EXCLUSIVE: In Scathing Letter to Obama, Former FBI Assistant Director Slams Holder as "Chief Among Antagonists" in Ferguson

Katie Pavlich
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Posted: Nov 14, 2014 1:00 PM
EXCLUSIVE: In Scathing Letter to Obama, Former FBI Assistant Director Slams Holder as "Chief Among Antagonists" in Ferguson

As the Senate prepares to hold confirmation hearings for new Attorney General nominee Loretta Lynch and as outgoing Attorney General Eric Holder continues to allocate Department of Justice resources to the situation in Ferguson, former FBI Assistant Director and Law Enforcement Legal Defense Fund President Ron Hosko has sent a scathing letter to President Obama detailing the damage done to the relationship between law enforcement and DOJ over the past six years. 

"The hyper-politicization of justice issues has made it immeasurably more difficult for police officers to simply do their jobs. The growing divide between the police and the people – perhaps best characterized by protesters in Ferguson, Mo., who angrily chanted, “It’s not black or white. It’s blue!” – only benefits of members of a political class seeking to vilify law enforcement for other societal failures. This puts our communities at greater risk, especially the most vulnerable among us," Hosko wrote in the letter exclusively obtained by Townhall. "Your attorney general, Eric Holder, is chief among the antagonists. During his tenure as the head of the Department of Justice, Mr. Holder claims to have investigated twice as many police and police departments as any of his predecessors. Of course, this includes his ill-timed decision to launch a full investigation into the Ferguson Police Department at the height of racial tensions in that community, throwing gasoline on a fire that was already burning. Many officers were disgusted by such a transparent political maneuver at a time when presidential and attorney general leadership could have calmed a truly chaotic situation."

In Ferguson law enforcement officials are bracing for violence and riots ahead of a Grand Jury decision about whether to prosecute Police Officer Darren Wilson for the killing of Michael Brown. Wilson says he shot Brown in self-defense after Brown went for his gun during a struggle in the police car. According to an official autopsy, Brown was shot at close range and had gun powder residue on his hand, indicating the struggle in the car did in fact happen and that Brown reached for Wilson's gun.

The official county autopsy, which was performed by Dr. Gershom Norfleet, showed Brown was shot in the hand at close range based on the finding of “foreign matter ‘consistent with products that are discharged from the barrel of a firearm,’” in a wound on Brown’s hand, the Post-Dispatch reports. "[This] guy is reaching for the gun, if he has gunpowder particulate material in the wound,” Dr. Judy Melinek, a forensic pathologist in San Francisco, told the Post-Dispatch.

The official autopsy also “did not support witnesses who have claimed Brown was shot while running away from Wilson, or with his hands up,” the St. Louis Post-Dispatch reports. These witness statements would lead protesters to raise their hands in a stance of surrender while facing police during demonstrations, chanting “Hands up, don’t shoot.”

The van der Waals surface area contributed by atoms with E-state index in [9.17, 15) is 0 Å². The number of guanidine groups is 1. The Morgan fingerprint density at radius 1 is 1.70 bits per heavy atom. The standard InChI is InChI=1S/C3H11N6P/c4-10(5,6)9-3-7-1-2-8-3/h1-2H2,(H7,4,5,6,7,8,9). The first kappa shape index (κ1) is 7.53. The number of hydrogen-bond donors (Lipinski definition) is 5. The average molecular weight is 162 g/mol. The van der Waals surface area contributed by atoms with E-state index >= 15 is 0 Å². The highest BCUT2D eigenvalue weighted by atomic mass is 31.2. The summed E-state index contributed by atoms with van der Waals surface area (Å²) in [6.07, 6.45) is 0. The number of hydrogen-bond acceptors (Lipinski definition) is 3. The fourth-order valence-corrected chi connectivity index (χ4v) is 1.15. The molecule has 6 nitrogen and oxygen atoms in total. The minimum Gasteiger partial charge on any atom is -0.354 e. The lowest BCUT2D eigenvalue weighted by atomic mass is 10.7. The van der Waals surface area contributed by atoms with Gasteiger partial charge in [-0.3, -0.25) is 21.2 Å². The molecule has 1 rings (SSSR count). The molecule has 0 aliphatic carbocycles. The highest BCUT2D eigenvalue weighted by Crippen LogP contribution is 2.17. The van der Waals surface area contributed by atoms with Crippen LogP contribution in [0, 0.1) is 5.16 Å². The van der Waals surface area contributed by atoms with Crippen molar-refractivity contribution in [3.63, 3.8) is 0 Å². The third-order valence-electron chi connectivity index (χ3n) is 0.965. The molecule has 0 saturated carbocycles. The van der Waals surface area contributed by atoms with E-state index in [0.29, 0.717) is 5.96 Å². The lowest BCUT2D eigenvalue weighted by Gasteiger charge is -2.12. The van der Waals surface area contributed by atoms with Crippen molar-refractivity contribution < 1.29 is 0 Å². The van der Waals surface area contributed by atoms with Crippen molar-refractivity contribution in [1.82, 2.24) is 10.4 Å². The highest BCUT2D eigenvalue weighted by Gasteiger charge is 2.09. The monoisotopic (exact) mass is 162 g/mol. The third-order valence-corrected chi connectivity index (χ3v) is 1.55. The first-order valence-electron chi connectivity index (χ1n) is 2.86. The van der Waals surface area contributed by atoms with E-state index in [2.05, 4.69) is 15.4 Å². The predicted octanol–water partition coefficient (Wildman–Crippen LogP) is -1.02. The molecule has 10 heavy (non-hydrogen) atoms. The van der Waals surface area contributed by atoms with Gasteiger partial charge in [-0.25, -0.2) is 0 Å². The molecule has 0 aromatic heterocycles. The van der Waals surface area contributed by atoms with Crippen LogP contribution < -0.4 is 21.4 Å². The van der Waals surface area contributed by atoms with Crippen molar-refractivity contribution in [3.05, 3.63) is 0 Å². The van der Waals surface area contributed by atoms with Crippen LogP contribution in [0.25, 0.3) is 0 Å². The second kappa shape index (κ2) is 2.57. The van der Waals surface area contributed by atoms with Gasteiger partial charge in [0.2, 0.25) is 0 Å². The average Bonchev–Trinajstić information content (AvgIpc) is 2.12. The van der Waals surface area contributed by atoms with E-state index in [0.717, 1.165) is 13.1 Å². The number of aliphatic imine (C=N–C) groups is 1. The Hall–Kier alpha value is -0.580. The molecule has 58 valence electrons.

Brown's being shot in the hand at close range appears to confirm the account Wilson told to investigators—that Wilson and Brown had “struggled for Wilson’s pistol inside a police SUV and that Wilson had fired the gun twice, hitting Brown once in the hand”—a source with knowledge of Wilson’s statements told the Post-Dispatch.

In August, Holder sent Department of Justice officials from the Civil Rights Division and dozens of FBI agents to Ferguson to investigate the case before the official autopsy was conducted and nearly suggested in a statement that Officer Wilson was guilty of a crime before any evidence was produced.

"It won’t be long before the American people turn their attention to other matters. Long after Ferguson is forgotten, police officers across America will still remember the way their senior federal executives turned their back on them with oft-repeated suggestions that race-based policing drives a biased, broken law enforcement agenda," Hosko continued. "As we move forward with the selection and confirmation of a new attorney general, I ask that you personally reengage with the law enforcement community of dedicated and valiant men and women across the country, serving at every level of government. With two years remaining in your presidency, you have an urgent responsibility to correct damage inflicted upon law enforcement and help mend the rift between police and those they protect. The Law Enforcement Legal Defense Fund will be happy to support any such discussions."

The Grand Jury report and decision from the Michael Brown case in Ferguson is expected to be released any day now.

It should be noted that before becoming President of LELDF, Hosko served as FBI assistant director under Holder until retiring earlier this year.